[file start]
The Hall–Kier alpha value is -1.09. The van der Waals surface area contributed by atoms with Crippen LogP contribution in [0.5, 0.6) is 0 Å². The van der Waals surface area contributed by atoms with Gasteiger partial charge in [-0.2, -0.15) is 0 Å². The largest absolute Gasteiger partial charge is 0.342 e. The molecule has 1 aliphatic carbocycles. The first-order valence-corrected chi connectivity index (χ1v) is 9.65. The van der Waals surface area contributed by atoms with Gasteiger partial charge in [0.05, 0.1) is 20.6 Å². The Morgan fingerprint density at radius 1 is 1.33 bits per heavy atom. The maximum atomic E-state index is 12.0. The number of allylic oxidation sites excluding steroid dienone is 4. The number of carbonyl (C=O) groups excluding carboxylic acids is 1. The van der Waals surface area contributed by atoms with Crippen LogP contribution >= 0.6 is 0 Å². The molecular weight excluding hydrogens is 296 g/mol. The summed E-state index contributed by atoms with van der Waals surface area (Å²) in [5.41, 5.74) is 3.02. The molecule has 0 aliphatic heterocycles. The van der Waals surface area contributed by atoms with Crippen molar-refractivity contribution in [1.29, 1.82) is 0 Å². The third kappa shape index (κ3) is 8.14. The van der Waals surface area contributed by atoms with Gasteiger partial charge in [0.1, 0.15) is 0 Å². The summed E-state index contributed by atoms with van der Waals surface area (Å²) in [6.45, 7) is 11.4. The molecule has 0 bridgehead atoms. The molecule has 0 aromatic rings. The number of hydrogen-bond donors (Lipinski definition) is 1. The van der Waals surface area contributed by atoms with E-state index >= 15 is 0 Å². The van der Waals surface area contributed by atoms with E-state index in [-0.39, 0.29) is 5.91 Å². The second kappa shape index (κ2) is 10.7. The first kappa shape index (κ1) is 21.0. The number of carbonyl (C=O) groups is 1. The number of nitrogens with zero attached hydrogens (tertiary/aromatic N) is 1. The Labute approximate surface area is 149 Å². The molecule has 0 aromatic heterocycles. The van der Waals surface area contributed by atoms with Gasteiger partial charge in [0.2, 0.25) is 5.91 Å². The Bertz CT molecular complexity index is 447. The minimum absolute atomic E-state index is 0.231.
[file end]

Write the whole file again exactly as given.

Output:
The Hall–Kier alpha value is -1.09. The van der Waals surface area contributed by atoms with Crippen LogP contribution in [0.5, 0.6) is 0 Å². The van der Waals surface area contributed by atoms with Gasteiger partial charge in [-0.2, -0.15) is 0 Å². The largest absolute Gasteiger partial charge is 0.342 e. The molecule has 1 aliphatic carbocycles. The first-order valence-corrected chi connectivity index (χ1v) is 9.65. The van der Waals surface area contributed by atoms with Gasteiger partial charge in [0.05, 0.1) is 20.6 Å². The Morgan fingerprint density at radius 1 is 1.33 bits per heavy atom. The maximum atomic E-state index is 12.0. The number of allylic oxidation sites excluding steroid dienone is 4. The number of carbonyl (C=O) groups excluding carboxylic acids is 1. The van der Waals surface area contributed by atoms with Crippen LogP contribution >= 0.6 is 0 Å². The molecular weight excluding hydrogens is 296 g/mol. The summed E-state index contributed by atoms with van der Waals surface area (Å²) in [5.41, 5.74) is 3.02. The molecule has 0 aliphatic heterocycles. The van der Waals surface area contributed by atoms with Crippen molar-refractivity contribution in [1.29, 1.82) is 0 Å². The third kappa shape index (κ3) is 8.14. The van der Waals surface area contributed by atoms with Gasteiger partial charge in [0.1, 0.15) is 0 Å². The summed E-state index contributed by atoms with van der Waals surface area (Å²) in [6.45, 7) is 11.4. The molecule has 0 bridgehead atoms. The molecule has 0 aromatic rings. The number of hydrogen-bond donors (Lipinski definition) is 1. The van der Waals surface area contributed by atoms with E-state index >= 15 is 0 Å². The van der Waals surface area contributed by atoms with E-state index in [-0.39, 0.29) is 5.91 Å². The second kappa shape index (κ2) is 10.7. The first kappa shape index (κ1) is 21.0. The number of carbonyl (C=O) groups is 1. The number of nitrogens with zero attached hydrogens (tertiary/aromatic N) is 1. The Labute approximate surface area is 149 Å². The molecule has 0 aromatic heterocycles. The van der Waals surface area contributed by atoms with Gasteiger partial charge in [0.2, 0.25) is 5.91 Å². The Bertz CT molecular complexity index is 447. The minimum absolute atomic E-state index is 0.231.